Welcome to Wells Menopause Clinic
The average age of the menopause for women in the UK is 51 but hormonal changes often start in your 40s or even earlier, long before periods stop. This leads to many different physical and psychological symptoms that can affect women to varying degrees. You (and your doctors) may worry that you are developing conditions such as dementia, a brain tumour, depression, heart disease, lymphoma, bladder disease, arthritis or fibromyalgia. You may be referred to lots of different specialists for investigations when in fact you may just need to replace your reducing oestrogen levels.
This symptom checker (click to download or open) may be useful to print off and fill in if you are having a GP consultation.
If attending my clinic, we will go through these symptoms during the consultation. Completing it beforehand is optional but if you would like to then you can do so online here and it will automatically be sent to me. We can then discuss what you have written at your consultation. The symptom checker does not count as a referral or a request for an appointment , you will still need to book your appointment online.
Why go private?
Ideally all menopause care would be available on the NHS but sadly this is not the case for many women at present. A private consultation can give you plenty of time in a relaxed setting to discuss your symptoms and look at all your options for improving both how you are feeling now and improving your future health.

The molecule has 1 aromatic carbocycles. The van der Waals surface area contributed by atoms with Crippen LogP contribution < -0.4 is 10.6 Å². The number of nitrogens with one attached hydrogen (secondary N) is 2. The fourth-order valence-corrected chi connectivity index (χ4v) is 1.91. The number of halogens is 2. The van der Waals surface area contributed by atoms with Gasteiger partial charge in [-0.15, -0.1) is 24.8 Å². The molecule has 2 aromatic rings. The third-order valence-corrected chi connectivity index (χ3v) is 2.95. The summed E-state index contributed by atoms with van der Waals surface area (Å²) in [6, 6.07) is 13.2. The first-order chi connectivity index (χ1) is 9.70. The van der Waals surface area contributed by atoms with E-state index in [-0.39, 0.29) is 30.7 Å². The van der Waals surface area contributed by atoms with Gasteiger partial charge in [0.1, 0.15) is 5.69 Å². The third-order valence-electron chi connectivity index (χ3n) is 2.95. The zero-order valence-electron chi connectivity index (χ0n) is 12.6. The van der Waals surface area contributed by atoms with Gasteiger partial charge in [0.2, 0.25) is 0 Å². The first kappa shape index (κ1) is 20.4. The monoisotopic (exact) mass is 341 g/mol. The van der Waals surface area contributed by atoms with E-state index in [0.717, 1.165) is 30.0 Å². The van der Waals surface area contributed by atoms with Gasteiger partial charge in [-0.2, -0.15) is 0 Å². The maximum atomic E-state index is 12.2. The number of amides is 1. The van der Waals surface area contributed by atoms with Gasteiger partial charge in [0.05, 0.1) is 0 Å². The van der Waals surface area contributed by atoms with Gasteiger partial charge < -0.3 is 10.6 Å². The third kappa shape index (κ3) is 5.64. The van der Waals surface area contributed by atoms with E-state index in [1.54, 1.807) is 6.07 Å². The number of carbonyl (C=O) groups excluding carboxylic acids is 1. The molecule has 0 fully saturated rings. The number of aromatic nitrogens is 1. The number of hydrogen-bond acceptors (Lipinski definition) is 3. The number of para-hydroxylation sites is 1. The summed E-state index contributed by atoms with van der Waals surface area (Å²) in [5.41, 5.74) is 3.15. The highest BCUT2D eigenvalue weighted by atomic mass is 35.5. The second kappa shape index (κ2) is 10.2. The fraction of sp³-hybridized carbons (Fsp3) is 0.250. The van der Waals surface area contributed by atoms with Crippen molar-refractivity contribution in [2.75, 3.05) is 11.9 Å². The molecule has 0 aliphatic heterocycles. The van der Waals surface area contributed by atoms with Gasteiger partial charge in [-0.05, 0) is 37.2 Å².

- My aim is to spend time working out the right HRT options for you and to then get you back to your GP for ongoing NHS prescriptions and follow up if possible. Everything I prescribe is available on the NHS apart from testosterone which is currently not an option in some areas. Hopefully this will change soon.
- I can also look at your lifestyle and how this can be improved. However it can be so much easier to make lifestyle changes once HRT has improved your debilitating symptoms.
- Some women may request HRT from their GP but are told it is not safe for them to start or to continue it long-term due to underlying health conditions or their family history. In many cases certain types of HRT can be prescribed safely. Other women may have been told to stop HRT after 5 years or once they have reached 60 but would now like to restart it. If indicated I can write to your GP to advise them about the current evidence on the safety of HRT in your particular case. For most women, especially under the age of 60, the benefits outweigh any risks and long-term HRT can significantly reduce the risks of cardiovascular disease and osteoporosis.